Govt in joint EAC locust control bid

26Feb 2021
James Kandoya
Dar es Salaam
The Guardian
Govt in joint EAC locust control bid

THE government is seeking a coordinated response with Kenya to tame swarms of locusts entering the northern regions from the neighbouring country.

Agriculture minister Prof Adolf Mkenda said it will be a waste of time and resources for Tanzania to continue spraying the invasive pests on its territory without the same being done where they come from.

Speaking during a visit to affected areas in Kilimanjaro region on Wednesday, the minister said a joint response was necessary to maintain maximum efforts in conducting the necessary survey and control operations.

“My ministry and the Ministry of Foreign Affairs and the East Africa Cooperation  seek to reach out to the Kenyan authorities so that both countries conduct separate control operations but in a coordinated manner,” he said.

The government had started aerial spraying operations to kill the pests in affected districts of Siha in Kilimanjaro and Longido in Arusha region.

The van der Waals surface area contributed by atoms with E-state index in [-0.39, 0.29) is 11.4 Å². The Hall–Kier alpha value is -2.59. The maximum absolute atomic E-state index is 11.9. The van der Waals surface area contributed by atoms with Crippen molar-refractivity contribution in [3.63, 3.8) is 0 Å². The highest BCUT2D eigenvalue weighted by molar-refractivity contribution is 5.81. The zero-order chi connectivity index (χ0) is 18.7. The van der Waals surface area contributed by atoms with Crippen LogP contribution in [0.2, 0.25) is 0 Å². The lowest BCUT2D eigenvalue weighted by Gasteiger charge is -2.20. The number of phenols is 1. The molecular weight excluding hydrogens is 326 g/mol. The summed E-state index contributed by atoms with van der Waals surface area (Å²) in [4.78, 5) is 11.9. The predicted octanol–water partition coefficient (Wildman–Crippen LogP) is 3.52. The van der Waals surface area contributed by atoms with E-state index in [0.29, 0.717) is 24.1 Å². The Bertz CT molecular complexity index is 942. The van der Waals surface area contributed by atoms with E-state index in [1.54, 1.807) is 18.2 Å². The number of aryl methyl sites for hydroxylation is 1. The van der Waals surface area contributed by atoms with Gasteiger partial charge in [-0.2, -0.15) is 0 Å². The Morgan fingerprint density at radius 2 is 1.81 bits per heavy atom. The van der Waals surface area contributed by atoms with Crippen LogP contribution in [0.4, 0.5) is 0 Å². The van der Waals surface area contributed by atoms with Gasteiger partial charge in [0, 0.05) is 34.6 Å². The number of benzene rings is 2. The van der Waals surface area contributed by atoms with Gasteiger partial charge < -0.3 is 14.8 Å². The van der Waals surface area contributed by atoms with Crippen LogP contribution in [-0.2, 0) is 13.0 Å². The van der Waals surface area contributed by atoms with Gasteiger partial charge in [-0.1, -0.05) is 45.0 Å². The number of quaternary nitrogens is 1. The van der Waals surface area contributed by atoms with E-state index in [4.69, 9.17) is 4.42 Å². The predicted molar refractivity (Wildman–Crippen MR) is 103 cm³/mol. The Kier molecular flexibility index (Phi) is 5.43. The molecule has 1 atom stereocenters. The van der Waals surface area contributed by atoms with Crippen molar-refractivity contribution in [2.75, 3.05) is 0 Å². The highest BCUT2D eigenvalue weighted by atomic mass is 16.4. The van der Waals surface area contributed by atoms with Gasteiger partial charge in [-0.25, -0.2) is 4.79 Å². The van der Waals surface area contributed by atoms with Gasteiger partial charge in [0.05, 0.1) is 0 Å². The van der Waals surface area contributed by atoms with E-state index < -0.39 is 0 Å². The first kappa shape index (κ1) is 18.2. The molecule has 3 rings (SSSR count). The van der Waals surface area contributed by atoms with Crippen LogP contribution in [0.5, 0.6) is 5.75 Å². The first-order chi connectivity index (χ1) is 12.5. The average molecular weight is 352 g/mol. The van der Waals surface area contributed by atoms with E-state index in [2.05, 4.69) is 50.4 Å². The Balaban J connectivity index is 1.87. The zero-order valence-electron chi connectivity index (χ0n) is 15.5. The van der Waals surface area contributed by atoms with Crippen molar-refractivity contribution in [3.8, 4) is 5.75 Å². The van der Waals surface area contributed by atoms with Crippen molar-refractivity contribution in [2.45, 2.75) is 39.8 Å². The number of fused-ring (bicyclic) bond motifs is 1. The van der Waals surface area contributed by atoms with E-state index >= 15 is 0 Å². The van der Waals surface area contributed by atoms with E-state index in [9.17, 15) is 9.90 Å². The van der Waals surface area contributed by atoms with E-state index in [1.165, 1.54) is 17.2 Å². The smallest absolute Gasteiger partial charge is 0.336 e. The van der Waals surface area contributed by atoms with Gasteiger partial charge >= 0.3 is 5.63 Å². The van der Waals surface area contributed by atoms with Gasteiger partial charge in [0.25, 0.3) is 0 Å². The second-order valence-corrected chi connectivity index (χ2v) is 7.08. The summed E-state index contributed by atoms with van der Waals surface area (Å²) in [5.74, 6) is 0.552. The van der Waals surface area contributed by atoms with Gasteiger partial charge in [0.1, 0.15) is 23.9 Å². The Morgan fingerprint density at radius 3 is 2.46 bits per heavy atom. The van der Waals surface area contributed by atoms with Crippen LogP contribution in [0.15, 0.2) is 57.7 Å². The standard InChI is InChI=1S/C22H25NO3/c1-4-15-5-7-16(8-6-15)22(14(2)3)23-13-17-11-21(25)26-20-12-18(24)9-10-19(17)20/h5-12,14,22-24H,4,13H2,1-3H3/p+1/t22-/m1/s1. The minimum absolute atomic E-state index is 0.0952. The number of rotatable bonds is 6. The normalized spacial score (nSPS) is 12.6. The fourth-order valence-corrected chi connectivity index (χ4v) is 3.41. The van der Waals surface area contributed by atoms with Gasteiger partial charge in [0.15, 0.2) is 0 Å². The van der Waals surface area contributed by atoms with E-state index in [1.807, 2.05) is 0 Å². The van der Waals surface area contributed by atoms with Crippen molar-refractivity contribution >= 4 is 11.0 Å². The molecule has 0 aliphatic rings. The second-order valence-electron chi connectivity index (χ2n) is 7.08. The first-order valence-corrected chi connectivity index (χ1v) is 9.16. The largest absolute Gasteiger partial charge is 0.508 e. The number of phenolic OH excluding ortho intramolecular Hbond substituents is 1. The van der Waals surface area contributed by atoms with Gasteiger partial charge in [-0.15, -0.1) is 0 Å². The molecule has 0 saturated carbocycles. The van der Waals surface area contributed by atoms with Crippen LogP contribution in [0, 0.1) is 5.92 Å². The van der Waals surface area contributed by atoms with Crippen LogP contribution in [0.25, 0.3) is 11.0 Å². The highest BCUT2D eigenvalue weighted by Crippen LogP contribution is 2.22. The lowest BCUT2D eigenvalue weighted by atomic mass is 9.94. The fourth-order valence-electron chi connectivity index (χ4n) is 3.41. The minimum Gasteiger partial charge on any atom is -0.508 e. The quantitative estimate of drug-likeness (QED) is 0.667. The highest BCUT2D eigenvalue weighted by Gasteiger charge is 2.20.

“Despite the fact that we have successfully managed to control the locusts, a coordinated response is still important to eradicate the problem,” he said, noting that lasting effectiveness of Tanzania’s response will be jeopardized if similar measures aren’t pursued on the other side..

He said the locust swarms had caused panic among farmers and herders in Siha and Longido districts, with vegetation and crops at risk of being decimated by large groups of locusts.

On Tuesday, the government unveiled a plan to start spraying the desert locusts, devouring crops in Longido and Simanjiro districts in Arusha and Manyara regions respectively.

The United Nations Food and Agriculture Organization (FAO) said around mid-January that swarms of locusts were spreading from northern Kenya and had reached Taita Taveta County, thus capable of reaching Tanzania by early February.

In its latest update, FAO said swarms could also enter South Sudan and Uganda, after the swarms were spotted in some parts of Ethiopia, Somalia, Sudan and Eritrea.

“All countries should maintain maximum efforts in conducting the necessary survey and control operations to reduce migration and breeding,” the UN agency advised.

Last week, FAO reported immature swarms in Kenya’s northern and central counties, and in Kilifi County in the upper Coast region.

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